UPS is still suffering from retail downturn and weak freight markets

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The consumer expenditure in the US is growing at a remarkable rate, yet the logistics service providers whose businesses are driven by consumer demand have yet to benefit from this upsurge.

An example is UPS, who have just published third quarter results that saw a 12.8% fall in revenue year-on-year. ‘Adjusted’ operating profit fell by 48.7%. The main cause of this sharp fall was a fall in daily volumes of express packages of 11.5%, with business-to-consumer volumes falling harder than business-to-business. However, UPS asserted that from the middle of August to September, volumes started to recover despite what the company called “a challenging retail backdrop”. On the positive side, revenue per package increased by 2%, with better mix of service types and robust rates supporting prices.

‘US Domestic’ express revenue fell by 11.1% and adjusted operating profit fell by 60% but ‘International’ business managed lower falls in adjusted operating profits, with a 32.8% drop. The latter seems to have been due to better costs control, not least as revenue per package edged down by 1.4%.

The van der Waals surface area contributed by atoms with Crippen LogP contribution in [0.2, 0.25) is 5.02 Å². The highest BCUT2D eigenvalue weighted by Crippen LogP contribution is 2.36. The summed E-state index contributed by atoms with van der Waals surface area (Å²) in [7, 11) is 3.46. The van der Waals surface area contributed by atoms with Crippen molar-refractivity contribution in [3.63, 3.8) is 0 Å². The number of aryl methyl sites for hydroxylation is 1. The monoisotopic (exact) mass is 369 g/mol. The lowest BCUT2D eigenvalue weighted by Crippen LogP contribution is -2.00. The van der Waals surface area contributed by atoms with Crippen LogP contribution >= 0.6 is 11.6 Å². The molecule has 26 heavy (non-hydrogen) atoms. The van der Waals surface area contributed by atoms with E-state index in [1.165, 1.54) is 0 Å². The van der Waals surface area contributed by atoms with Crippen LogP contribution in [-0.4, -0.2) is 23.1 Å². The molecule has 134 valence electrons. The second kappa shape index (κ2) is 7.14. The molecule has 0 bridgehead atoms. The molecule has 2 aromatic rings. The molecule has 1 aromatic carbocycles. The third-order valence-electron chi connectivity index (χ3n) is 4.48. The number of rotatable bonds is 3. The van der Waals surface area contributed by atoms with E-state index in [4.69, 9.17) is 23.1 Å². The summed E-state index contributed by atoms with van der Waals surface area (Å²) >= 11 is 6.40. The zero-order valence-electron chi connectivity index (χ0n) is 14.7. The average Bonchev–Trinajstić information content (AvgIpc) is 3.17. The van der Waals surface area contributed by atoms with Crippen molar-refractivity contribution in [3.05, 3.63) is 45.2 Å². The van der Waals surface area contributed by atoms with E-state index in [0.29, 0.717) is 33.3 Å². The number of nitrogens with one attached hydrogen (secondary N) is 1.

The ‘Supply Chain’ business’ results also saw a continuation in the downturn. Year-on-year revenue fell by 21.4% and adjusted operating profit was down by 40.1%. UPS ascribed these falls to “soft global demand” in the airfreight sector and implied that rates in container shipping were also sharply down with the comment that it had grown volumes in Ocean freight “driven by the retail sector”. UPS also commented that the truckload brokerage had struggled in a difficult market. However, the company said that the contract logistics part of the business had “delivered revenue and operating profit growth”. The latter comment suggests that the performance of the forwarding business was even worse than the numbers for the whole division.

A slighted muted message from the CEO, Carol Tomé, referred to “unfavourable macro-economic conditions” but she did mention that UPS was “looking ahead, we are well-prepared for the peak holiday season”. If US consumer spending is any guide, she might have grounds to be looking ahead optimistically.

Author: Thomas Cullen

Source: Ti Insights

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